// 1
array.forEach(() => { ... });
// 2
array.map(() => { ... });
// 3
array.reduce(() => { ... });
// 4
for (let i = 0; i < array.length; i++) { ... }
// 5
for (let i in array) { if (!array.hasOwnProperty(i)) continue; ... }
// 6
for (let i of array) { ... }
// 7 - do not try this at home!
let recursiveArrayHandling;
recursiveArrayHandling = (array, i) => {
  i = i || 0;
  const item = array[i];
  ...
  if (i + 1 < array.length) recursiveArrayHandling(array, i + 1);
};
recursiveArrayHandling(array);

I guess you could add a few more...

 

So long as you add return:

  if (i + 1 < array.length) return recursiveArrayHandling(array, i + 1);

You will be fine in Apple browsers :D

 

I knew I forgot something :-)

In any case, you won't be fine if the lenght of the array exceeds the one of the call stack.

Nuh-uh, bronathan! In fact, I assume that the logic / base case of the handling is void-returning.
The return here is purely to opt in to tail call optimization, which means you won't run out of stack :)
Once again, only implemented on Apple browsers at the moment, and probably staying that way.

Your misunderstanding might be resolved if you take the following as an example:

const array = new Array();
array.length = 1/0;
...

An extreme example, I concede, but as an exercise, you can try to figure out the call stack sizes for different JS engines (and AFAIK they're all smaller than the maximum number the 52bit mantissa of a Number can store).

Optimized tail calls don't grow the stack.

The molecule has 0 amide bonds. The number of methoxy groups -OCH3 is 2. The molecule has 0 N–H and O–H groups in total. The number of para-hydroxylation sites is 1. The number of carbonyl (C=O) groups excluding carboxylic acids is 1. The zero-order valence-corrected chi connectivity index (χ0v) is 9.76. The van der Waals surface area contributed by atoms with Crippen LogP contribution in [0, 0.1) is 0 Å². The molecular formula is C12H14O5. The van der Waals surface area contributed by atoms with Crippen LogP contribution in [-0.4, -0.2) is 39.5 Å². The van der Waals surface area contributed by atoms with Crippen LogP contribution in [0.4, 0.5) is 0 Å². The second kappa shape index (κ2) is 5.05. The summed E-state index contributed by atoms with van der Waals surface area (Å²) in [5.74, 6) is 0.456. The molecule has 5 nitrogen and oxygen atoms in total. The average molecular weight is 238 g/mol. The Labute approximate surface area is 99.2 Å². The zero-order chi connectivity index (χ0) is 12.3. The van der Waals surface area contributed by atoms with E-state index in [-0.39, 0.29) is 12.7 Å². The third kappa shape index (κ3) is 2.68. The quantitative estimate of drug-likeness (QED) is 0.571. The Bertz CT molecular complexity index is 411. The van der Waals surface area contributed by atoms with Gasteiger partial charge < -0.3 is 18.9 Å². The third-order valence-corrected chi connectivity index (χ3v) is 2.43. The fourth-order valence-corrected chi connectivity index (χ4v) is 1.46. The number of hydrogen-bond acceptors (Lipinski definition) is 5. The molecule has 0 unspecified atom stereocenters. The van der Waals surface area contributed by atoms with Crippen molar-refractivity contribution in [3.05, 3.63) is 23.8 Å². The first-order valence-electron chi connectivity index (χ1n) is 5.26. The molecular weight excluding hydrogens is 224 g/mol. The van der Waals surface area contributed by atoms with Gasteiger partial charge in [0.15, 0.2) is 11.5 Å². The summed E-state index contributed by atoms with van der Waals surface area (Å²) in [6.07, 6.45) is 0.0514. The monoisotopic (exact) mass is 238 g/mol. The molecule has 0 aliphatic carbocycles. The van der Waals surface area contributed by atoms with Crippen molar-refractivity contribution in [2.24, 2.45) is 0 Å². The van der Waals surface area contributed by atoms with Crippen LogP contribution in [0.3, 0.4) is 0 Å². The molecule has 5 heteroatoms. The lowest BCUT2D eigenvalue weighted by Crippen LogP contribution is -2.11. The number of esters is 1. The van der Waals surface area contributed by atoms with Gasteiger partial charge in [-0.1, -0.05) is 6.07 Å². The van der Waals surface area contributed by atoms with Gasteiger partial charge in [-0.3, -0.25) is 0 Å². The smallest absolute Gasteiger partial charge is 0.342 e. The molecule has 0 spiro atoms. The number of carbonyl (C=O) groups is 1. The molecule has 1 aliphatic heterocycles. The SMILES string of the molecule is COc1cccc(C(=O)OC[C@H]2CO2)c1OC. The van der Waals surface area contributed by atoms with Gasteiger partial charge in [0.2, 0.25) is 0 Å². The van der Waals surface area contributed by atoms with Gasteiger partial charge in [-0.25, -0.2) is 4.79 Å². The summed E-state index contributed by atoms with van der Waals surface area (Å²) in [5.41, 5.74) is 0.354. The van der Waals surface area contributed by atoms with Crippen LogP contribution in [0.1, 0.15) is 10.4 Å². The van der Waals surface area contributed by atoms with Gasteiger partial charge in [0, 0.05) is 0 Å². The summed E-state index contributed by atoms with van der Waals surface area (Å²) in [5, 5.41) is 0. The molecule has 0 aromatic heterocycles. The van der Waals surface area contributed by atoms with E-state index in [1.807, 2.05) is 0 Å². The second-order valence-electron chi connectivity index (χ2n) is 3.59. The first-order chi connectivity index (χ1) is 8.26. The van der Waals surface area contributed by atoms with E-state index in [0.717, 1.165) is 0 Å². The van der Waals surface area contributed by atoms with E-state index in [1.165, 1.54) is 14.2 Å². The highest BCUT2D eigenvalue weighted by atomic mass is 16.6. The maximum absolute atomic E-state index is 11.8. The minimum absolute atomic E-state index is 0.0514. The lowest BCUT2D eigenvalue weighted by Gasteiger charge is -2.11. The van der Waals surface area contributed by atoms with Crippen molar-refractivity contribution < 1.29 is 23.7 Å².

They're implemented with a goto, it's basically a loop.


{
  let i = 0
  const rec = () => (i++, rec())
  try {
    rec()
  } catch {}
  console.log(i)
}

On most browsers this will give you a number.
On Safari, Mobile Safari, and some embeddable runtimes like latest Duktape It will be an infinite loop.

 
 

I didn't explain much, just wrote down the first few I could think of. I didn't even say why you should avoid recursion (you might overflow the call stack).

I'd be more wary of someone that does #5 :)
Or 2 or 3 for side effects.

 

Here's one more that doesn't overflow stack :)

const recursiveArrayHandling = (array, i = array.length) => {
  const item = array[--i]
  if (i % 4000) return recursiveArrayHandling(array, i)
  console.log(i, item)
  if (i) return setTimeout(recursiveArrayHandling, 0, array, i)
}
recursiveArrayHandling(new Array(1024 ** 3))

It's full of dumb hacks though, in real life I'd do this:

const recursiveArrayHandling = (array, fn) => {
  const { length } = array
  const innerFunc = (arr, i = 0) => {
    if (i === length) return
    arr[i] = fn(arr[i])
    if (i % 0x80) return innerFunc(arr, i + 1)
    if (i % 0x8000) console.log(i, arr[i]) // TODO: remove
    return setTimeout(innerFunc, 0, arr, i + 1)
  }
  innerFunc(array)
}

recursiveArrayHandling(new Array(1024 ** 3), x => x)

Why only 0x80? To have a lot of headroom, in case the fn is also something recursive.

The real problem here is that a 1024**3 array will quickly use up your memory, even if you start filling it with 0, undefined or even pointers to the same object. It can only exist as sparse.

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